Travelling through Arunachal Pradesh, I was able to experience the Apatani tribe’s way of life in Ziro Valley and Buddhist Monpa culture in ethereal Tawang.
Arunachal Pradesh literally means “Land of the Dawn Lit Mountains” in Sanskrit. The largest state in Northeast India brings to mind a mysterious land cut-off from the rest of the world where hill tribes live in a way little changed through the ages. Reality is not that far removed except for a few incongruities – like instant noodles and smartphones. There are about 26 tribes in Arunachal and at least as many languages are spoken here. Perhaps to protect the indigenous tribal culture from the ravages of modernisation or perhaps because the state is the theatre of a long standing territorial dispute with neighbouring China, access to this state is heavily regulated by the government. There are restrictions on non-natives purchasing property here, and tourists have to apply for “Inner Line Permits” to visit each district. But it is well worth applying for those permits to spend some time in a place which seems to be all but forgotten by time. My travels through Arunachal Pradesh were split into two halves – the first spent in beautiful Ziro Valley, home to the Apatanis, and the other in Tawang, home to the Monpas.
Arunachal Pradesh Travel Diary Part 1: Ziro Valley and the Apatanis
The lush, serene expanse of Ziro Valley is a sight for sore eyes. At the time I went, in early May, the paddy fields were in the stage of transplantation when seedlings are taken from nurseries and sown in fields filled with water. Vast parts of the Valley were thus covered by still reflective pools of water, peppered here and there by Apatani villages, and ringed by pine-clad mountains on all sides. I stayed with a family in Hong basti, the largest village in Ziro, in a traditional “homestay” arrangement. While this maybe less comfortable that a modern hotel it offers the invaluable experience of seeing how the Apatanis live and being a part of their daily lives.
The Apatanis are the dominant tribal group in Ziro. They don’t have a written script for their language, so its difficult to date how long they’ve been around though references have been found in historical records dating as far back as the 13th century. They live in close-knit communities. Each village is sub-divided into clans; each clan erects its own T-shaped totemic pole called “Babo” in its neighbourhood every year during the Myoko festival.
They live in houses built of bamboo and cane. The main “living” room has a large hearth in the middle and each house has a kitchen garden in which the family grows vegetables and rears poultry and pigs. The food is simple – boiled rice with meat and steamed vegetables. They grow or rear everything they eat and only go to the shops to buy salt and chilli. Nowadays the houses have a few modern touches like televisions and electric boilers but these seamlessly coexist with ancient traditions. Like the totems fashioned out of bamboo, grass and egg shells that stand in a little “altar” area in the front of each house to ward off evil spirits. This altar is also where families sacrifice pigs during important occasions and festivals.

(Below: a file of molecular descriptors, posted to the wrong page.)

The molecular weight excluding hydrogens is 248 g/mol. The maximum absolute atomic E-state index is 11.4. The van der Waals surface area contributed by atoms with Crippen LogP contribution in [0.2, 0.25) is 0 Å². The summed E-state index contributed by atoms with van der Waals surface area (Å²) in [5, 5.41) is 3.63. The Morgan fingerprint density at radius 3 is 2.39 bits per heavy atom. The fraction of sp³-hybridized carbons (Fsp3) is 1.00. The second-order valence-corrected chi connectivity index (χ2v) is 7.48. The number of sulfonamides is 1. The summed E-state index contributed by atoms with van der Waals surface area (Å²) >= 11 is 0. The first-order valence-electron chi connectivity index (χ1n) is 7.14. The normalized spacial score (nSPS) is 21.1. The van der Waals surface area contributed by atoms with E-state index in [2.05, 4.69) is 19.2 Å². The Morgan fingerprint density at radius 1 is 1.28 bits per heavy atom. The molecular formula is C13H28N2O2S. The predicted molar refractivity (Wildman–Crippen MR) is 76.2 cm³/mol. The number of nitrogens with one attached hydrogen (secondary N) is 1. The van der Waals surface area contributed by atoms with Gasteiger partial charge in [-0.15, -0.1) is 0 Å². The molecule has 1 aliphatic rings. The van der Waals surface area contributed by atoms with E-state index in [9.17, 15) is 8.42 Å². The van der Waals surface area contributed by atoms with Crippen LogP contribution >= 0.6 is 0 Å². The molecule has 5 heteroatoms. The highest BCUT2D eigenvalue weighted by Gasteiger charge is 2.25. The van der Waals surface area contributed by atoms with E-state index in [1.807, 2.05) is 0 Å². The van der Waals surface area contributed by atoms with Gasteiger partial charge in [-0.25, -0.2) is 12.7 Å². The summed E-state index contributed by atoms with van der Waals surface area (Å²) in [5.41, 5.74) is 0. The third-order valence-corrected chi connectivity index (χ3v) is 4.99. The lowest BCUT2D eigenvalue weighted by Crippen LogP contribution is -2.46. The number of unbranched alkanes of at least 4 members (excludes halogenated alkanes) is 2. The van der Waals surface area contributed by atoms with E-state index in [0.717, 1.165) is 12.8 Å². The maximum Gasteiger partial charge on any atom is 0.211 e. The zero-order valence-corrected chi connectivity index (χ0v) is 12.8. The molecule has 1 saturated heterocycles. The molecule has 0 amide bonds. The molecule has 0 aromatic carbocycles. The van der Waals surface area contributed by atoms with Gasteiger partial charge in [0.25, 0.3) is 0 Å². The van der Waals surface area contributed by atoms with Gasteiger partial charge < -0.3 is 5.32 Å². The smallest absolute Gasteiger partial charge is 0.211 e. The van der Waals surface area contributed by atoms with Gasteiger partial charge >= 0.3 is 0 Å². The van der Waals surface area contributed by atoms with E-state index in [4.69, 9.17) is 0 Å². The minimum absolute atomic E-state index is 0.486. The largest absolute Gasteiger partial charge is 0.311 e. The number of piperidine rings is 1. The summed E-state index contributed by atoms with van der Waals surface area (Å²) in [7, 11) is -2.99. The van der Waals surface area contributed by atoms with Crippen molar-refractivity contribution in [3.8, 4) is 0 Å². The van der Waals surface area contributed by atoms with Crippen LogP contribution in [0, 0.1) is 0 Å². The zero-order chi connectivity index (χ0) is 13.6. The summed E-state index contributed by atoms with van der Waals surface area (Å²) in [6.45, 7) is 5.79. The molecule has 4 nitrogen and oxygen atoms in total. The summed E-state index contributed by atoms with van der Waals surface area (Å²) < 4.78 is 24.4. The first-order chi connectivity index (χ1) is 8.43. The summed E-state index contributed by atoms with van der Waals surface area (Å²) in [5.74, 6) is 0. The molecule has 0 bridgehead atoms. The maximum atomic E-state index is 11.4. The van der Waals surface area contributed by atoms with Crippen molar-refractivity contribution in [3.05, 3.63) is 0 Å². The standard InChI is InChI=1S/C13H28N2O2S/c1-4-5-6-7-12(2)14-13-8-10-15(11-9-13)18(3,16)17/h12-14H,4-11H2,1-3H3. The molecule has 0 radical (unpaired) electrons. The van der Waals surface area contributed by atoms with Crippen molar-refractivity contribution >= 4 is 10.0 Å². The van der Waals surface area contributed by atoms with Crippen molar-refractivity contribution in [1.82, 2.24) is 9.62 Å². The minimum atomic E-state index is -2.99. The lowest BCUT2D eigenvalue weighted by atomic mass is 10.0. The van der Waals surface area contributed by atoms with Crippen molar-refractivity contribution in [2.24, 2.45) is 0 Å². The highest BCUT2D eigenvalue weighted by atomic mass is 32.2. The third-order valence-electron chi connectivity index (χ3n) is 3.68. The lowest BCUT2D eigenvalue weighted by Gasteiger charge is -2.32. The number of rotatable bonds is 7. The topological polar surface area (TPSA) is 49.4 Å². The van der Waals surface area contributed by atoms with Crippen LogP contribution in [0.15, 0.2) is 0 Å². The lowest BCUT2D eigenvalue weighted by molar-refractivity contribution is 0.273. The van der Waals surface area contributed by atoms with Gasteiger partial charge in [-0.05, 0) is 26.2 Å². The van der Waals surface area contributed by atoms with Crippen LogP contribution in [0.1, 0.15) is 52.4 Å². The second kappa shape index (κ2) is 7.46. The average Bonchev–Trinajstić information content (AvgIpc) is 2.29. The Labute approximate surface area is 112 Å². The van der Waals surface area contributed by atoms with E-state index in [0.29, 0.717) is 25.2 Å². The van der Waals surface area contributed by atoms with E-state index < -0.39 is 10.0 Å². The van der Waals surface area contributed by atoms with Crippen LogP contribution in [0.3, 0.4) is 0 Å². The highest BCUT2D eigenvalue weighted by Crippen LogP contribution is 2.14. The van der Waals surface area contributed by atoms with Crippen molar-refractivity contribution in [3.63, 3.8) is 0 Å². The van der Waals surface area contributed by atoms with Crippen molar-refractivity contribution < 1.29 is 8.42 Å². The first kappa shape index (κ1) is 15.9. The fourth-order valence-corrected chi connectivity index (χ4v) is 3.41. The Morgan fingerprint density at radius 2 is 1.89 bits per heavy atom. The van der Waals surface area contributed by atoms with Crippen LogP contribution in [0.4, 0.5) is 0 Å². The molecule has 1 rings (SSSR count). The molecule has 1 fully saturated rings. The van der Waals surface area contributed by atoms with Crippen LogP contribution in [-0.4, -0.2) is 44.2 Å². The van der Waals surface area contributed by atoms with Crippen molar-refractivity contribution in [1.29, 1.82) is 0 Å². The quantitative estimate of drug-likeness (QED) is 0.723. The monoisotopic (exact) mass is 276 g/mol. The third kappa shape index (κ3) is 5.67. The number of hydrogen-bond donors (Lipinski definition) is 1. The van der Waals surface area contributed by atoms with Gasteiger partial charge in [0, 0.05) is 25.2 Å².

Their religion is shamanistic and nature-worshipping. Its name is Danyi-Pilo literally meaning Sun-Moon, and its common to see white flags with a red sun fluttering on street corners. I went along for Sunday prayers with my host. Their “temple” was a simple, functional room with a large poster of the sun at one end. The priest led the congregation in chants and melodious songs which related folklore and myths passed down through the generations.
These days most men, rather disappointingly, wear fairly modern clothes. Some older women can still be seen sporting facial tattoos and round black nose-plugs. These were allegedly worn to make the women less attractive to other tribes who may be tempted to attack or abduct them, though this reasoning was vehemently denied by my host. In any case the practice was outlawed by the village councils sometime in the 1970s. A lot of the women still wear the traditional dress however, colourful wraparound skirts with zigzag patterns that they weave themselves, along with peasant-style blouses and beaded necklaces.
Apatanis are renowned for their sustainable farming practices using organic waste and an extensive system of watershed management developed over the centuries to preserve soil nutrients. Being nature-worshipping makes them very conscious about environmental conservation. They have strict customs that protect the hill forests and bamboo groves around them. To make the best use of the land available, they grow paddy and rear fish in the same fields. They even use the little strips of humped land which serve as boundaries between the plots to grow millet. Villagers form groups which cultivate fields together in a rotation system, entirely by hand with no use of machinery or animals.
Arunachal Pradesh Travel Diary Part 2: The Journey to Tawang
The second half of my journey entailed the long drive from Guwahati to Tawang through the district of West Kameng, stopping along the way in Dirang and Sangti Valleys. While long and arduous (for the driver!), the drives are made easier by the fairly spectacular scenery along the way. The highlight of Dirang is its lovely gold-trimmed monastery. There is not much to do in Sangti but laze around on the pebbled river bed that meanders through the valley.